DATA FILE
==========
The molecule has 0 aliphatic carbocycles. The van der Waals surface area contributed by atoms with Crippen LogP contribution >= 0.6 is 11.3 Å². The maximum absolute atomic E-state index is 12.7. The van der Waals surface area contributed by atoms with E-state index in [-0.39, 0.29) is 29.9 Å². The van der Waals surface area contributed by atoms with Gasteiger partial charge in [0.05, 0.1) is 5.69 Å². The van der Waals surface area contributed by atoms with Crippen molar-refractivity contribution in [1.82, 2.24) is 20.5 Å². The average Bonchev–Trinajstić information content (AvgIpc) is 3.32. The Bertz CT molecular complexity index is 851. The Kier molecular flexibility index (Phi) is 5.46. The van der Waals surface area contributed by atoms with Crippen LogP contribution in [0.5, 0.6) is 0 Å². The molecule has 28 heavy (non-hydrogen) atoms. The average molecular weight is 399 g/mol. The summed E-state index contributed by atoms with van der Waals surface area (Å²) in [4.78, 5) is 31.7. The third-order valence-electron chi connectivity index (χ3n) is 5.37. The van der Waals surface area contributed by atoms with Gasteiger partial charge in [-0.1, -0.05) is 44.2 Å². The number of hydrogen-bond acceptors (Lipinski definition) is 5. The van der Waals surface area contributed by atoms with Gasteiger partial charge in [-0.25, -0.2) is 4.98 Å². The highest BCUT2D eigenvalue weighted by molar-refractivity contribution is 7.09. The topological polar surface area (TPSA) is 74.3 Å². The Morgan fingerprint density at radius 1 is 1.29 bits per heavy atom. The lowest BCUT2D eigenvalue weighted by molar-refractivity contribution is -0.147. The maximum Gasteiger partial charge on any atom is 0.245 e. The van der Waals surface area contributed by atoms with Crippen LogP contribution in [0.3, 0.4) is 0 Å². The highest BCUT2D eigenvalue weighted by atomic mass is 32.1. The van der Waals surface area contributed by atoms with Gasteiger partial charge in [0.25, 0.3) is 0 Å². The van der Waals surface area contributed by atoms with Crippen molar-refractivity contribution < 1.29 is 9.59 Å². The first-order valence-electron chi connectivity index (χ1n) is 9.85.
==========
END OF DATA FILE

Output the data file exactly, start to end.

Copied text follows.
The molecule has 0 aliphatic carbocycles. The van der Waals surface area contributed by atoms with Crippen LogP contribution >= 0.6 is 11.3 Å². The maximum absolute atomic E-state index is 12.7. The van der Waals surface area contributed by atoms with E-state index in [-0.39, 0.29) is 29.9 Å². The van der Waals surface area contributed by atoms with Gasteiger partial charge in [0.05, 0.1) is 5.69 Å². The van der Waals surface area contributed by atoms with Crippen molar-refractivity contribution in [1.82, 2.24) is 20.5 Å². The average Bonchev–Trinajstić information content (AvgIpc) is 3.32. The Bertz CT molecular complexity index is 851. The Kier molecular flexibility index (Phi) is 5.46. The van der Waals surface area contributed by atoms with Crippen LogP contribution in [0.5, 0.6) is 0 Å². The molecule has 28 heavy (non-hydrogen) atoms. The average molecular weight is 399 g/mol. The summed E-state index contributed by atoms with van der Waals surface area (Å²) in [4.78, 5) is 31.7. The third-order valence-electron chi connectivity index (χ3n) is 5.37. The van der Waals surface area contributed by atoms with Gasteiger partial charge in [-0.1, -0.05) is 44.2 Å². The number of hydrogen-bond acceptors (Lipinski definition) is 5. The van der Waals surface area contributed by atoms with Gasteiger partial charge in [-0.25, -0.2) is 4.98 Å². The highest BCUT2D eigenvalue weighted by molar-refractivity contribution is 7.09. The topological polar surface area (TPSA) is 74.3 Å². The Morgan fingerprint density at radius 1 is 1.29 bits per heavy atom. The lowest BCUT2D eigenvalue weighted by molar-refractivity contribution is -0.147. The maximum Gasteiger partial charge on any atom is 0.245 e. The van der Waals surface area contributed by atoms with Crippen LogP contribution in [0.3, 0.4) is 0 Å². The highest BCUT2D eigenvalue weighted by atomic mass is 32.1. The van der Waals surface area contributed by atoms with Gasteiger partial charge in [0.25, 0.3) is 0 Å². The van der Waals surface area contributed by atoms with Crippen molar-refractivity contribution < 1.29 is 9.59 Å². The first-order valence-electron chi connectivity index (χ1n) is 9.85.